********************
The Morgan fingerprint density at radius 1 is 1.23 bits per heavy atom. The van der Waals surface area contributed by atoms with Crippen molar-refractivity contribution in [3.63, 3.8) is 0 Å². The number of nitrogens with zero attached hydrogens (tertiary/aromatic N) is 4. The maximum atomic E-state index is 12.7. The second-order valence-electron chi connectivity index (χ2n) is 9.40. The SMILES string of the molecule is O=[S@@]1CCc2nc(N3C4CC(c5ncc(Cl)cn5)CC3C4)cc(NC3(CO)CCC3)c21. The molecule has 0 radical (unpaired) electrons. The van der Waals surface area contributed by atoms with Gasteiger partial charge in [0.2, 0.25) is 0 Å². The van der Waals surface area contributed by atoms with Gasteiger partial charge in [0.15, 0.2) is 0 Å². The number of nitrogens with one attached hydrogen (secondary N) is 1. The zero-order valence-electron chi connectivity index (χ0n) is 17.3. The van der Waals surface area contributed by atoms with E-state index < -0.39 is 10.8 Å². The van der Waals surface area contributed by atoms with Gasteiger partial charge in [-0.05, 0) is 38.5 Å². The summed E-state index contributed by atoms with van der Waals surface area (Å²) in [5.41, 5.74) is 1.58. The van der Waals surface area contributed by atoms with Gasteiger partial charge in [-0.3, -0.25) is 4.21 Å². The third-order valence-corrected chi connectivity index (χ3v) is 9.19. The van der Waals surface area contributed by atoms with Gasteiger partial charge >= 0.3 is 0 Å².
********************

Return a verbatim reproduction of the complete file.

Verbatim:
The Morgan fingerprint density at radius 1 is 1.23 bits per heavy atom. The van der Waals surface area contributed by atoms with Crippen molar-refractivity contribution in [3.63, 3.8) is 0 Å². The number of nitrogens with zero attached hydrogens (tertiary/aromatic N) is 4. The maximum atomic E-state index is 12.7. The second-order valence-electron chi connectivity index (χ2n) is 9.40. The SMILES string of the molecule is O=[S@@]1CCc2nc(N3C4CC(c5ncc(Cl)cn5)CC3C4)cc(NC3(CO)CCC3)c21. The molecule has 0 radical (unpaired) electrons. The van der Waals surface area contributed by atoms with Gasteiger partial charge in [0.2, 0.25) is 0 Å². The van der Waals surface area contributed by atoms with Gasteiger partial charge in [0.15, 0.2) is 0 Å². The number of nitrogens with one attached hydrogen (secondary N) is 1. The zero-order valence-electron chi connectivity index (χ0n) is 17.3. The van der Waals surface area contributed by atoms with E-state index < -0.39 is 10.8 Å². The van der Waals surface area contributed by atoms with Gasteiger partial charge in [-0.05, 0) is 38.5 Å². The summed E-state index contributed by atoms with van der Waals surface area (Å²) in [5.41, 5.74) is 1.58. The van der Waals surface area contributed by atoms with Gasteiger partial charge in [-0.3, -0.25) is 4.21 Å². The third-order valence-corrected chi connectivity index (χ3v) is 9.19. The van der Waals surface area contributed by atoms with Gasteiger partial charge >= 0.3 is 0 Å².